@
or 
f
,
 phi 
,” the irst letter o thename o the Greek sculptor Phidias, who used it in the Parthenon.So what is this enigmatic cut, and why is there so muchascination about it? One o the eternal questions asked byphilosophers concerns how the One becomes Many. What is thenature o separation, or division? Is there a way in which parts canretain a meaningul relationship to the whole?Posing this question in allegorical terms, Plato
[427-347 BCE]
in
The Republic 
asks the reader to
“take a line and divide it unevenly.Under a Pythagorean oath o silence not to reveal the secretso the mysteries, Plato posed questions in hopes o provokingan insightul response. So why does he use a line, rather thannumbers? And why does he ask us to divide it unevenly?
To answer Plato, we irst must understand ratio and proportion.
   T  a   b   l  e  t  o   f   S   h  a  m  a  s   h
 ,  e  a  r   l  y   9  t   h   C   B   C ,   S   i  p  p  a  r ,   S   I  r  a  q
 
 aTio
, M
eans
 
P
roPorTion
continuous geometric proportion
Ratio (
logos
) is the relation o one number to another, or instance 4:8 (“4 is to 8”). However, proportion (
analogia
) is arepeating ratio that typically involves our terms, so 4:8 :: 5:
1
0(“4 is to 8 is as 5 is to
1
0”). The Pythagoreans called this a our-termed discontinuous proportion. The invariant ratio here is
1
:2, repeated in both 4:8 and 5:
1
0.
An inverted ratio reverses theterms, so 8:4 is the inverse o 4:8, the invariant ratio now 2:
1
.
 
Standing between the two-termed ratio and the our-termedproportion is the three-termed mean in which the middle termis in the same ratio to the irst as the last is to it. The geometricmean between two numbers is equal to the square root o their product. Thus, the geometric mean o, say,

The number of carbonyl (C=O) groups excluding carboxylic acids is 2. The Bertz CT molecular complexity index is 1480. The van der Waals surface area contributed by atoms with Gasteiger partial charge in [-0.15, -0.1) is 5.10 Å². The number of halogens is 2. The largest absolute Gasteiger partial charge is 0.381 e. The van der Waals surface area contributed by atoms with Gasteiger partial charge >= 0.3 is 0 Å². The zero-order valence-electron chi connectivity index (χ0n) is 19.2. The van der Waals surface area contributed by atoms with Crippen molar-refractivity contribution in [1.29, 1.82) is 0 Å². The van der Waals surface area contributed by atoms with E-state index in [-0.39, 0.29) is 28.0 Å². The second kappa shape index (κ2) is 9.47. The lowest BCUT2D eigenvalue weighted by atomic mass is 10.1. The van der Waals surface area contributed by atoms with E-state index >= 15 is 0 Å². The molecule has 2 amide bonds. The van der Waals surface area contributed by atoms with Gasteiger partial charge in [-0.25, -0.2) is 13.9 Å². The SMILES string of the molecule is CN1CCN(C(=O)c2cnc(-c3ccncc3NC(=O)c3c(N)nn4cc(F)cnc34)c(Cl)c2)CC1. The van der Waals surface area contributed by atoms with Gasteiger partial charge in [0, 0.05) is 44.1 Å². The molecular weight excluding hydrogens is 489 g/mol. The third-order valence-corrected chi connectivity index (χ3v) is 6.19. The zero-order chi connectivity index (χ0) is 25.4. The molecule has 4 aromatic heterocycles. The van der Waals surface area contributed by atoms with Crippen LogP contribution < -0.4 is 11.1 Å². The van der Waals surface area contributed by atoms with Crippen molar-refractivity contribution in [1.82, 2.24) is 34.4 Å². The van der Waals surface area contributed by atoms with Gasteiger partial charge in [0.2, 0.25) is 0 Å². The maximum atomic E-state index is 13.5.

1
and 9 is
√ 
(
1
x9) = 3.This geometric mean relationship is written as
1
:3:9, or, inverted,as 9:3:
1
. It can also be written more ully as a continuousgeometric proportion where these two ratios repeat the sameinvariant ratio o 
1
:3. Thus,
1
:3 :: 3:9. The 3 is the geometricmean held in common by both ratios, binding, or interlacingthem together in what the Pythagoreans called a three-termedcontinuous geometric proportion.Plato holds continuous geometric proportion to be the mostproound cosmic bond. In his
Timaeus
the world soul bindstogether, into one harmonic resonance, the intelligible worldo orms (including pure mathematics) above, and the visibleworld o material objects below, through the
1
, 2, 4, 8 and
1
, 3,9, 27 series. This results in the extended continuous geometricproportions,
1
:2 :: 2:4 :: 4:8, and
1
:3 :: 3:9 :: 9:27 (
see opposite 
).
Ratio: between two numbers
a
and 
b
 Ratio between
a
and 
b a
:
b o a/b
Inverse ratio
b
:
a o b/a
 
Means:
b
 , between
a
and 
Arithmetic Mean
b
of 
a
and 
b
=Harmonic Mean
b
of 
a
and 
b
=
 
Geometric Mean
b
of 
a
and 
b
=
a
 
Proportion: between two ratios
Discontinuous (4 termed) Continuous (3 termed) 
a
:
b
::
:
 
a
:
b
::
b
:
 => a
:
b
:
e.g., 4 : 8 :: 5 : 10 note
b
is the geometrichas invariant ratio 1 : 2 mean of 
a
and 
 
Plato's World Soul:
Extended continuous geometric proportion1 : 2 :: 2 : 4 :: 4 : 8 1 : 3 :: 3 : 9 :: 9 : 27invar. ratio 1 : 2 invar. ratio 1 : 3
 
or 1/2 or 1/3
Lamba iagama
+
2
2aa + 